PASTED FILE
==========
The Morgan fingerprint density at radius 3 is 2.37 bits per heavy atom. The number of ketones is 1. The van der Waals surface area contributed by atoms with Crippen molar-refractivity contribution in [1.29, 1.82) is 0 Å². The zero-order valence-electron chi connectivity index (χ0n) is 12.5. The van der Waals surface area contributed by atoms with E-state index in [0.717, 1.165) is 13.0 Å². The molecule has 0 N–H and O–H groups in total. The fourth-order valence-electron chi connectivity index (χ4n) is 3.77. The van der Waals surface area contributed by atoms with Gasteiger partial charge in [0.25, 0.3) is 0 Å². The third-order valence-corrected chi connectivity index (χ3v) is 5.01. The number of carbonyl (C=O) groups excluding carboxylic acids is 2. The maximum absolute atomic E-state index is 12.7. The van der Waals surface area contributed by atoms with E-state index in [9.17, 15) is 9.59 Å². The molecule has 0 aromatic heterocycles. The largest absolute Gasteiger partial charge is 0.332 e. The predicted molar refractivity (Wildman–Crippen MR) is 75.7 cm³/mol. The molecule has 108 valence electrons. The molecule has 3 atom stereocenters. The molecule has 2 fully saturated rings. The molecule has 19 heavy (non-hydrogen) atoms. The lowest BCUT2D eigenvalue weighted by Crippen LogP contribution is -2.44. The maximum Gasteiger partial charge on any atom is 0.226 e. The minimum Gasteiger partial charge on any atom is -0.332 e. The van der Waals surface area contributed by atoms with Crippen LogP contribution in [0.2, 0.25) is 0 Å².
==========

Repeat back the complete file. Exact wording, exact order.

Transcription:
The Morgan fingerprint density at radius 3 is 2.37 bits per heavy atom. The number of ketones is 1. The van der Waals surface area contributed by atoms with Crippen molar-refractivity contribution in [1.29, 1.82) is 0 Å². The zero-order valence-electron chi connectivity index (χ0n) is 12.5. The van der Waals surface area contributed by atoms with E-state index in [0.717, 1.165) is 13.0 Å². The molecule has 0 N–H and O–H groups in total. The fourth-order valence-electron chi connectivity index (χ4n) is 3.77. The van der Waals surface area contributed by atoms with Gasteiger partial charge in [0.25, 0.3) is 0 Å². The third-order valence-corrected chi connectivity index (χ3v) is 5.01. The number of carbonyl (C=O) groups excluding carboxylic acids is 2. The maximum absolute atomic E-state index is 12.7. The van der Waals surface area contributed by atoms with E-state index in [9.17, 15) is 9.59 Å². The molecule has 0 aromatic heterocycles. The largest absolute Gasteiger partial charge is 0.332 e. The predicted molar refractivity (Wildman–Crippen MR) is 75.7 cm³/mol. The molecule has 108 valence electrons. The molecule has 3 atom stereocenters. The molecule has 2 fully saturated rings. The molecule has 19 heavy (non-hydrogen) atoms. The lowest BCUT2D eigenvalue weighted by Crippen LogP contribution is -2.44. The maximum Gasteiger partial charge on any atom is 0.226 e. The minimum Gasteiger partial charge on any atom is -0.332 e. The van der Waals surface area contributed by atoms with Crippen LogP contribution in [0.2, 0.25) is 0 Å².